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Durable Link to this BlogSaturday, January 10, 2009

The Great Deluge in Hindu Texts

John Wilson (1804-1875)], has pointed out the historical importance of the "Great Deluge" narrated in Vedic literature. He noticed lot of similarity of the episode to the one appearing in Biblical account of Noah's Ark. This story was published in Kamat website as Manu and Fish earlier. The full story runs like this in John Wilson's book "Indian Caste" which he has translated from "Satapatha Bramhana".

"They brought to Manu in the morning water for washing, as they are in the habit of bringing water to wash with the hands. As he was using the water, there came into his hands a fish which said to him, "Preserve me and I will save thee." (Manu inquired) "From what will thou save me"? (The fish replied) "A flood shall sweep away all these creatures; I will rescue thee from it." (Manu asked) "How is thy protection" (to be effected?) The fish answered, "So long as we are small, we are in great peril, and even fish devours fish; preserve me first in a jar. When I grow too large for the jar, dig a trench, and preserve me in it. When I become too great for that, carry me to the ocean; I shall then be beyond the reach of danger." Straightway it became a great fish; for it grew exceedingly. (The fish then said,) "In so many years the flood will come, make a ship therefore, and worship me; and when the flood rises embark on the ship, and I shall deliver thee."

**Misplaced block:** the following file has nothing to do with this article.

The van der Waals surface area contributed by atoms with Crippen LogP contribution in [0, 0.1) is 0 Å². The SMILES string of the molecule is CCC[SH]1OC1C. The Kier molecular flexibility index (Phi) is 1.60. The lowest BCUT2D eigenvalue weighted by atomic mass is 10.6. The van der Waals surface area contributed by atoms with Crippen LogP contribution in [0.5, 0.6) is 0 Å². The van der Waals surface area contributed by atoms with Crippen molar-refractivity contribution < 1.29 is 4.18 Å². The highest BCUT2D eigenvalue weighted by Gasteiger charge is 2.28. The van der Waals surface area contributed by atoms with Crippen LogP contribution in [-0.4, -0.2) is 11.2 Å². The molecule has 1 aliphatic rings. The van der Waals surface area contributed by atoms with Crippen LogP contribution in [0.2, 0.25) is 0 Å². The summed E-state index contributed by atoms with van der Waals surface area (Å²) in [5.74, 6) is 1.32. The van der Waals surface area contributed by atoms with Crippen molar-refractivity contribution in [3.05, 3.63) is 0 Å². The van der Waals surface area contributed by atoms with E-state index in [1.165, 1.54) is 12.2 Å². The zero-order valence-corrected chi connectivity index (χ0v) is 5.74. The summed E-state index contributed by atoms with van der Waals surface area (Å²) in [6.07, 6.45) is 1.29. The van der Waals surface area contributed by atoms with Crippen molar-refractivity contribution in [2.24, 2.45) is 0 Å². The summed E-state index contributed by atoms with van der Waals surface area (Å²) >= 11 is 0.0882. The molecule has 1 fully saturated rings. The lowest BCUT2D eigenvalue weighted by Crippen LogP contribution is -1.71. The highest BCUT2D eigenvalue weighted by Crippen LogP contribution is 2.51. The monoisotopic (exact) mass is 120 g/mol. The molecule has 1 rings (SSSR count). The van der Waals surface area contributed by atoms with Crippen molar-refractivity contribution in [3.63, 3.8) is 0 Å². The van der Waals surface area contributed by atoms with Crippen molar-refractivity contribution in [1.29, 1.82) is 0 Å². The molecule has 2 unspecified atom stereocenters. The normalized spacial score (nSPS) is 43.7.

Accordingly Manu preserved the fish, and brought it to the ocean; and in the same year which the fish had declared, he built a ship and worshipped [the fish]. When the flood ascended, he entered the ship, and the fish swam near him: and he fastened the cable of the ship to the fish"s horn. By this means he passed over this northern mountain. The fish then said, "I have delivered thee, fasten the ship to a tree." But lest the water should abandon thee when thou art upon the mountain, as fast as the water subsided, so fast shalt thou descend along with it. Accordingly he descended as the water subsided. Hence, this was "Manu's descent" from the northern mountain.

The flood had swept away all creatures; Manu alone was left. Being desirous of offspring he laboriously performed a religious rite. And there, too, he sacrificed with the paka sacrifice. He cast clarified butter, thickened milk, whey, and curds, as an oblation into the waters. After a year a female was produced, who rose unctuous from the waters, with clarified butter under her feet. Mitra and Varuna met her, and said to her, "Who art thou?" "Manu's daughter," she replied. They rejoined, "Say that thou art our daughter." She answered, "No; I am the daughter of him who begot me." Then they demanded a share in her. She promised, and she did not promise; but passed on and came to Manu. Manu asked her "Who art thou?" "Thy daughter," she replied. "Now, thou divine one, art thou my daughter?" he inquired. She replied, "Thou hast begotten me from these oblations which thou didst cast into the waters. I am a benediction. Introduce me at the sacrifice. If thou shalt do so, thou shalt increase in offspring and cattle. Whatever boon thou shalt supplicate through me, shall accrue to thee." He accordingly introduced her in the middle of the sacrifice; for that is the middle which stands between the introductory and concluding prayers. He lived with her worshipping and toiling, desirous of offspring. By her he begot this offspring, which is the offspring of Manu."

Manu's offspring is known as Manava, a general term for human race.

Amma's Column by Jyotsna Kamat

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Jyotsna Kamat

Jyotsna Kamat Ph.D. lives in Bangalore.


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